Monday, January 4, 2016

Update in the Periodic Table of Elements

In the ninth edition of Anatomy & Physiology, you may notice some missing spaces in the 7th period (row) of the periodic table of elements pictured at the bottom of p. 39. Those "missing" elements can now be filled in, according to the International Union of Pure and Applied Chemistry (IUPAC).

IUPAC is the "official namer" of elements, and so it's up to them, using a very careful and deliberate process of verifying experimental results from labs around the globe, to keep the periodic table of elements up to date. Last week, while we were all getting ready to celebrate the new year, IUPAC formally announced that elements 113, 115, 117, and 118 had all be officially verified, thus "completing" the seventh period (7th row) of the table.

When discussing the periodic table of elements in my A&P course, I use it to point out its usefulness in identifying the known elements and their chief characteristics. I then point out the handful of elements in the top corners of the table that are frequently encountered in the human body and, therefore, frequently encountered in the A&P course.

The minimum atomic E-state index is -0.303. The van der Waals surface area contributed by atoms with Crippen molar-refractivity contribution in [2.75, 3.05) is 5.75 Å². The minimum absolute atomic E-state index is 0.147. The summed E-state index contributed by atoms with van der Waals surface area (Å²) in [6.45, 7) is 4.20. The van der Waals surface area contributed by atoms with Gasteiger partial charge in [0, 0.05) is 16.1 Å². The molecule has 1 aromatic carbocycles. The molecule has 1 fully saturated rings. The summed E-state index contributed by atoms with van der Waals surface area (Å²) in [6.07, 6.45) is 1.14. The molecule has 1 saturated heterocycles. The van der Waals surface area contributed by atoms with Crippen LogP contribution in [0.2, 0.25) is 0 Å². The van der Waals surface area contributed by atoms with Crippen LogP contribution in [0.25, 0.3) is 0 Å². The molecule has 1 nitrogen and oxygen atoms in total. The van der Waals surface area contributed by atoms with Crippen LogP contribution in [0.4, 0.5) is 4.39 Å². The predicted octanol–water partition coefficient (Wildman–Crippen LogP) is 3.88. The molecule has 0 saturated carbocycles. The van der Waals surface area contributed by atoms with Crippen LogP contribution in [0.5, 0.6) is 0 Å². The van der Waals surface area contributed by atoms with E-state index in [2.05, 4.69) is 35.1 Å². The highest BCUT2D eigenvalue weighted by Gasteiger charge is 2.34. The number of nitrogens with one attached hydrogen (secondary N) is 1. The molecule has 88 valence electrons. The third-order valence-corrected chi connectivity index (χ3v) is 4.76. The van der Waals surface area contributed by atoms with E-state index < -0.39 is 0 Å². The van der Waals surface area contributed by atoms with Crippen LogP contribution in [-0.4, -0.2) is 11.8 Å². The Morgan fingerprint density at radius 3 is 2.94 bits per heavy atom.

I bring this new information to your attention so that you can write in the new elements in your copy of Anatomy & Physiology. This news will not only keep you up to date; it will be there as a reference if any of your students asks about the missing elements on p. 39, or brings up a headline they recently saw regarding the newly verified elements. And it's a little bit of a preview to the next edition of A&P!


Want to know more?


Discovery and Assignment of Elements with Atomic Numbers 113, 115, 117 and 118

Newly updated version Periodic Table (image)



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